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Programme closes chasm between ‘creatives’ and ‘suits’ in world of advertising

24/09/08

Programme closes chasm between ‘creatives’ and ‘suits’ in world of advertising

Mohammed Alaeddin chose to study on Kingston’s Creative Economy MA because he wanted to learn about business as it applies in a creative setting.Anyone watching the recent series of the Apprentice, which included an episode when candidates were tasked with designing, advertising and selling a new brand of tissues, will have witnessed a classic example of the long-standing schism suffered within the world of advertising – between creatives on one side and business managers on the other. But that world is rapidly changing with a new MA in Creative Economy programme at Kingston University in South West London coming to the rescue with a course designed specifically for creatives who need to understand what makes business tick.

One of the first students to sign up for the new course was Mohammed Alaeddin who worked as a designer in the advertising industry for six years before deciding to go back to the books. A cultural shift was taking place in the sector, Mr Alaeddin explained. “There is a big transition taking place right now in the world of advertising where the business and creative sides are coming together,” he said. “I chose this course because I wanted to learn about business as it applies in a creative setting and also because the course was based on a new model of working designed around the needs of the industry as they are right now, not how they were five or 10 years ago.”

Course director for the MA in Creative Economy Dr Nick Wilson said the biggest strength of the programme was that it prompted students to learn experientially. “They set up real companies that trade in creative products and services, so they actually learn by doing,” he said. “The whole process, from coming up with good ideas to developing a business plan or a prototype product, calls for a high level of commitment from the participants.” Students learned more than just how to do something, they learned whether they had the communication skills, stamina and motivation to see the business process through, he added.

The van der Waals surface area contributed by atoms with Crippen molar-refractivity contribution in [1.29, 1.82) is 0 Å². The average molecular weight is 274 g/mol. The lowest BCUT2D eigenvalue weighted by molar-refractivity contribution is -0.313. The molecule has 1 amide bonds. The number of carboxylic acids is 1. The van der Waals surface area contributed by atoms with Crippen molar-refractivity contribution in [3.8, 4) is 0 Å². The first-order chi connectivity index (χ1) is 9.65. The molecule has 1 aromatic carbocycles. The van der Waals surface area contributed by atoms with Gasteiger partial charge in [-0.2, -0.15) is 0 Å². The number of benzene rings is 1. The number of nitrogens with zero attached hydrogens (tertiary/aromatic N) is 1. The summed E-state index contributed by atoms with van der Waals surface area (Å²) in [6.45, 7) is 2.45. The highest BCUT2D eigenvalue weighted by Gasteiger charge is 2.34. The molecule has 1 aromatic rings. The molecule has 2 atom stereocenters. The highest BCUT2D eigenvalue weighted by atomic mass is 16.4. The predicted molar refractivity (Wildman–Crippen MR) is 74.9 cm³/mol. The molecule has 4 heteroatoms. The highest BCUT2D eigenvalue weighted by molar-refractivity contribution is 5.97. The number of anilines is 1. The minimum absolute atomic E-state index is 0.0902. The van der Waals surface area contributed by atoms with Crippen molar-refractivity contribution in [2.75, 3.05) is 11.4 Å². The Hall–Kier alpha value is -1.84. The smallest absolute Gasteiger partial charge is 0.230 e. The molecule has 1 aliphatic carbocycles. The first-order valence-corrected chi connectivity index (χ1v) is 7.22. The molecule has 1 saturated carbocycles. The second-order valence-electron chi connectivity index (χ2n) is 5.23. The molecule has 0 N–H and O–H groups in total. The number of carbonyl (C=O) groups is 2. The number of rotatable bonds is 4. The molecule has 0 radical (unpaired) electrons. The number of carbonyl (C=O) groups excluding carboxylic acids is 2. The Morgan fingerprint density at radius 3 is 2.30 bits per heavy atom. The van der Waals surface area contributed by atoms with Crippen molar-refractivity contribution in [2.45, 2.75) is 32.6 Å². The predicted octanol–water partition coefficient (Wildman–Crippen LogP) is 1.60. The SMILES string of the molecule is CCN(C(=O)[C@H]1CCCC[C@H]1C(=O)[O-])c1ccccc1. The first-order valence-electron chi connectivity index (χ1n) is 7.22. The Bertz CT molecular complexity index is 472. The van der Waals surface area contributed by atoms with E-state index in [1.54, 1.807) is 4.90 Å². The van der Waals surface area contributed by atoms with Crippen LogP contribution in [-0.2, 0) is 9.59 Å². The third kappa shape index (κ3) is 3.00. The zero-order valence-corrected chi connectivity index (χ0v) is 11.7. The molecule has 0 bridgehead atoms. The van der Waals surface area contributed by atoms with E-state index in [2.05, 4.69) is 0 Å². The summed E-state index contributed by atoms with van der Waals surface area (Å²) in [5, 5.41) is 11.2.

According to Dr Wilson, employers are looking for individuals who have the magical mix of technical knowledge and skills, coupled with the ability to see the bigger business picture. Two features of the new programme particularly made is stand out from the crowd, Dr Wilson said. “The range of 20 subject specialisms, from advertising to music, film-making to product design is unusual, especially at Masters level,” he said. “We are also lucky at Kingston University to have students drawn from all over the world, who contribute a diversity of creative and business backgrounds unlike anything available elsewhere.”

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